Zero gravity can affect regenerative health of space travellers

  • IANS

    IANS | New York

    June 10, 2017 | 03:17 PM
Gravity

(PHOTO: Getty Images)

Scientists studying flatworms that were part of a five-week experiment aboard the International Space Station (ISS) have found that absence of normal gravity can affect anatomy, behaviour and microbiology, especially their ability to regenerate.

The research has implications for human and animal space travellers and for regenerative and bioengineering science.

A set of planarian flatworms (D. japonica) were launched into space via SpaceX Commercial Resupply Service Mission 5 on January 10, 2015.

These flatworms -- known for their ability to regenerate when parts of their bodies are amputated -- were either left whole or amputated and sealed in tubes filled half with water and half with air.

"During regeneration, development and cancer suppression, body patterning is subject to the influence of physical forces, such as electric fields, magnetic fields, electromagnetic fields, and other biophysical factors. We want to learn more about how these forces affect anatomy, behaviour and microbiology," said Michael Levin, Professor at Massachusetts-based Tufts University.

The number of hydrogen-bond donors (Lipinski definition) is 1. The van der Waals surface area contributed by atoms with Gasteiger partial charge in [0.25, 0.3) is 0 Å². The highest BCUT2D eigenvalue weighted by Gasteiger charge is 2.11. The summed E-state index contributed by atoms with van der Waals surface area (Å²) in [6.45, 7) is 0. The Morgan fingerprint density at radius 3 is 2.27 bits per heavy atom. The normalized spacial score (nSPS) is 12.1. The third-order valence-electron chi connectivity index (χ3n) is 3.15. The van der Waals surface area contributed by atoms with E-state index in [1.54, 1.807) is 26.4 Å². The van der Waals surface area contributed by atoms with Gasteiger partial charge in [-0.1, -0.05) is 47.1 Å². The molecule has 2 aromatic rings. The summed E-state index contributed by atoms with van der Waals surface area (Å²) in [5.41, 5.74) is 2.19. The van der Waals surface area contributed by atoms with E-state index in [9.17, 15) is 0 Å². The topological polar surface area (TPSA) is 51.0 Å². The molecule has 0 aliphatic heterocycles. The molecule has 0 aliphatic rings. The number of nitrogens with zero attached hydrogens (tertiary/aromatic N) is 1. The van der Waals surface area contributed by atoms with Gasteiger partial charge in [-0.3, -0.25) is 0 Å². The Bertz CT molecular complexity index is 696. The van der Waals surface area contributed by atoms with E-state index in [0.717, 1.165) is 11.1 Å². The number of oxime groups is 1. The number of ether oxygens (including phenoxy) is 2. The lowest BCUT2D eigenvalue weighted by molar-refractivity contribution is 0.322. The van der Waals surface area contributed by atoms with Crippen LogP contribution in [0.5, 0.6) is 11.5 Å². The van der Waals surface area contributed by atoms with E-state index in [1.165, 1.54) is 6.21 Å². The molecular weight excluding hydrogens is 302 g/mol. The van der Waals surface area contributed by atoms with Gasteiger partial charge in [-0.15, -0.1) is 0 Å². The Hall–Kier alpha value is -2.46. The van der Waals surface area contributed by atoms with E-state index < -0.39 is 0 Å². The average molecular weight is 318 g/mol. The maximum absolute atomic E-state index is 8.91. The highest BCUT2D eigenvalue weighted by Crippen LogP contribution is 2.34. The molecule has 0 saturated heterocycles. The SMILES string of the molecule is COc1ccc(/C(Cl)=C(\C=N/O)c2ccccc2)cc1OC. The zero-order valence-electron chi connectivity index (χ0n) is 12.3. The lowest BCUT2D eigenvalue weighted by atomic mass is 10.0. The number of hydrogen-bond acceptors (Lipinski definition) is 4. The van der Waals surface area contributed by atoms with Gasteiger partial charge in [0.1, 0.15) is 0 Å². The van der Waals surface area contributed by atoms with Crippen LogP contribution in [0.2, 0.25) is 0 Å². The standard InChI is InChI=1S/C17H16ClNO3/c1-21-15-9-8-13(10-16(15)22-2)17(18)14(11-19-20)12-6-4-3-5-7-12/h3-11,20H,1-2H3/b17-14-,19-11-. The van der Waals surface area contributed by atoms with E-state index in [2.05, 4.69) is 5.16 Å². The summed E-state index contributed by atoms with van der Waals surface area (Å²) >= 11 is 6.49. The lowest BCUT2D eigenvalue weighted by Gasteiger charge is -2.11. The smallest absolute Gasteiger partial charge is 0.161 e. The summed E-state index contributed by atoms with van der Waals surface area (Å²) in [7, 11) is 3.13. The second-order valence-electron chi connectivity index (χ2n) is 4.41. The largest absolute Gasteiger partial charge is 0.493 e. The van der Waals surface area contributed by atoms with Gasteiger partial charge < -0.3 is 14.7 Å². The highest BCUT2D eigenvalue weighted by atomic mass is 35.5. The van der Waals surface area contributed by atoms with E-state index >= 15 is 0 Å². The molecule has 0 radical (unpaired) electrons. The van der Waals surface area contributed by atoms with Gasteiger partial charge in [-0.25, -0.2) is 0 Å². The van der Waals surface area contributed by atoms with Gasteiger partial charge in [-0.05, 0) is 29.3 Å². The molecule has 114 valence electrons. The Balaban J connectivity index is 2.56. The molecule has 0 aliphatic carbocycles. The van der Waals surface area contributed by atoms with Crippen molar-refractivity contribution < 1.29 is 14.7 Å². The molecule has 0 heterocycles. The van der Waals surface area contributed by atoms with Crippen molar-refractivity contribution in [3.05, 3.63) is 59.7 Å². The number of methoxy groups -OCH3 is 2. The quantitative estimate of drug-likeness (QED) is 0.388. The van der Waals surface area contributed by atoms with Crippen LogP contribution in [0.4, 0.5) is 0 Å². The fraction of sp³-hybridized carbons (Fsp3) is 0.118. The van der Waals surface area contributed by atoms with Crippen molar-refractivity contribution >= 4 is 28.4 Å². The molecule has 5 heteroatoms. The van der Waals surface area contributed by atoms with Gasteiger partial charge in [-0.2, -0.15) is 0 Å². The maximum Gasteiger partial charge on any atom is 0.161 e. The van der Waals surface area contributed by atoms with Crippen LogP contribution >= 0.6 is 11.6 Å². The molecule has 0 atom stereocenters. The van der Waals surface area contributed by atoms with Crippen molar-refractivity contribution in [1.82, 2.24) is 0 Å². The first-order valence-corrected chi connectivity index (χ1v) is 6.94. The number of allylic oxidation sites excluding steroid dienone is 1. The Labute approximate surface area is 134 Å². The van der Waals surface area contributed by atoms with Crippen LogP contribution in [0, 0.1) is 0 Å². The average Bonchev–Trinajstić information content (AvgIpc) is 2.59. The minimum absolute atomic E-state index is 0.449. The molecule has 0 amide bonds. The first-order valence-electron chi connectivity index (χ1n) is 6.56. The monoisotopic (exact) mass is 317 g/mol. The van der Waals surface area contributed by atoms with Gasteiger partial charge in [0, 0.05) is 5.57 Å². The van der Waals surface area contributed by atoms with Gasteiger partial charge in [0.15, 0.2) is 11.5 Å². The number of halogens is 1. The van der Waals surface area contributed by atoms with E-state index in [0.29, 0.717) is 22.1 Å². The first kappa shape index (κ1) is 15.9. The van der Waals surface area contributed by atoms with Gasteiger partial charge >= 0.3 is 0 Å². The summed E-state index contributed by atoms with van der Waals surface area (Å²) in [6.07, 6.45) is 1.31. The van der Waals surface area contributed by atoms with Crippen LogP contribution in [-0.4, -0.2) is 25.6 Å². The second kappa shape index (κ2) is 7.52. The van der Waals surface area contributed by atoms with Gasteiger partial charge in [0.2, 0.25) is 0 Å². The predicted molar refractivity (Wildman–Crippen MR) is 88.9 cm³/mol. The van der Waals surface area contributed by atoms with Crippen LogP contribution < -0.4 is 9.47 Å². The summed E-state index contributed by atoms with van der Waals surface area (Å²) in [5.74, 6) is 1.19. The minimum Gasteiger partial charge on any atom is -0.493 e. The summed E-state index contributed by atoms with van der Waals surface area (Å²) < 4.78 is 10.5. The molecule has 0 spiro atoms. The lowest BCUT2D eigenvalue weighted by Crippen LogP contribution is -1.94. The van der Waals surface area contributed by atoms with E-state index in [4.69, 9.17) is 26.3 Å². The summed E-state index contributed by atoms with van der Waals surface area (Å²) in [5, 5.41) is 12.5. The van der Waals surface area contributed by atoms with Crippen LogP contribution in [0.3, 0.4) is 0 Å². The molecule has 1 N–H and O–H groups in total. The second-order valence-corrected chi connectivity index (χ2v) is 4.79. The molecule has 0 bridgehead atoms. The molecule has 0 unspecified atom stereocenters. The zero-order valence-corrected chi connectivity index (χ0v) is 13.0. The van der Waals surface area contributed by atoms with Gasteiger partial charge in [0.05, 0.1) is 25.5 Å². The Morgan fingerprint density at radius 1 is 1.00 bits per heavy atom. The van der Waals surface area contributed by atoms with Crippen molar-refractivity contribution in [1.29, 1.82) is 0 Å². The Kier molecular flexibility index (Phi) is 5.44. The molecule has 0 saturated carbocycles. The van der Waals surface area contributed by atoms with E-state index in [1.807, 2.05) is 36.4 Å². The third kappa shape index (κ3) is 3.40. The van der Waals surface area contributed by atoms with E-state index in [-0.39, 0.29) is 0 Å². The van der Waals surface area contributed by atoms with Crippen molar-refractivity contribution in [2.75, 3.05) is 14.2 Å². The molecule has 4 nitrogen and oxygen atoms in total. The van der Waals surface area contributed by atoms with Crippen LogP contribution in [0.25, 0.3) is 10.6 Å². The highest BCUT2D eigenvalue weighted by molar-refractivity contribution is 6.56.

The findings, to be published in the journal Regeneration, showed that one of the amputated fragments sent to space was regenerated into a rare double-headed worm. 

Moreover, when the researchers amputated both heads from the space-exposed worm, the headless middle fragment regenerated into a double-headed worm, demonstrating that the body plan modification that occurred in the worm was permanent.

Additionally, whole worms sent into space underwent spontaneous fission -- division of the body into two or more identical individuals -- while their earth-bound counterparts did not. 

Further, when transferred to fresh spring water, the stay-at-home worms exhibited normal behaviour, while the 10 whole worms that had spent time in space curled up and were partially paralysed and immobile. 

The behaviour suggests that the worms had altered their biological state to accommodate the environmental change of being in space, reacting strongly to a return to normal aqueous conditions.

The worm groups also exhibited differences in their reaction to light. Furthermore, exposure to space also induced distinct differences in metabolism and/or secretion of these flatworms.

"As humans transition toward becoming a space-faring species, it is important that we deduce the impact of space flight on regenerative health for the sake of medicine and the future of space laboratory research," added Junji Morokuma, Research Associate at Tufts University.
 

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